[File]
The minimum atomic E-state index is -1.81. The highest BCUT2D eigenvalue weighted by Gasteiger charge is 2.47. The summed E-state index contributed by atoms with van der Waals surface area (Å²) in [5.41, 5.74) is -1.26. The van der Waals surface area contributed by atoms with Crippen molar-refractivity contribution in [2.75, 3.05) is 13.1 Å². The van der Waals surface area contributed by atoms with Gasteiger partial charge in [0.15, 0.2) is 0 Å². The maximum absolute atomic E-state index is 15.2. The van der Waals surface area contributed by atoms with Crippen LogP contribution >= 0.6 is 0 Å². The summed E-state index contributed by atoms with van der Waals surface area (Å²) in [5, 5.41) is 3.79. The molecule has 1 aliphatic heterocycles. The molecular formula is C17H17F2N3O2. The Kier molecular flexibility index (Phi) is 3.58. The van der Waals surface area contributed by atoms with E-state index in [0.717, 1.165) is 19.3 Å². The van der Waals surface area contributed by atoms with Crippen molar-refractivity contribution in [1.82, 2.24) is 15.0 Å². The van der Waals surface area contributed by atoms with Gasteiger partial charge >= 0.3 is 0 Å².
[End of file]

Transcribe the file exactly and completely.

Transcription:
The minimum atomic E-state index is -1.81. The highest BCUT2D eigenvalue weighted by Gasteiger charge is 2.47. The summed E-state index contributed by atoms with van der Waals surface area (Å²) in [5.41, 5.74) is -1.26. The van der Waals surface area contributed by atoms with Crippen molar-refractivity contribution in [2.75, 3.05) is 13.1 Å². The van der Waals surface area contributed by atoms with Gasteiger partial charge in [0.15, 0.2) is 0 Å². The maximum absolute atomic E-state index is 15.2. The van der Waals surface area contributed by atoms with Crippen LogP contribution >= 0.6 is 0 Å². The summed E-state index contributed by atoms with van der Waals surface area (Å²) in [5, 5.41) is 3.79. The molecule has 1 aliphatic heterocycles. The molecular formula is C17H17F2N3O2. The Kier molecular flexibility index (Phi) is 3.58. The van der Waals surface area contributed by atoms with E-state index in [0.717, 1.165) is 19.3 Å². The van der Waals surface area contributed by atoms with Crippen molar-refractivity contribution in [1.82, 2.24) is 15.0 Å². The van der Waals surface area contributed by atoms with Gasteiger partial charge >= 0.3 is 0 Å².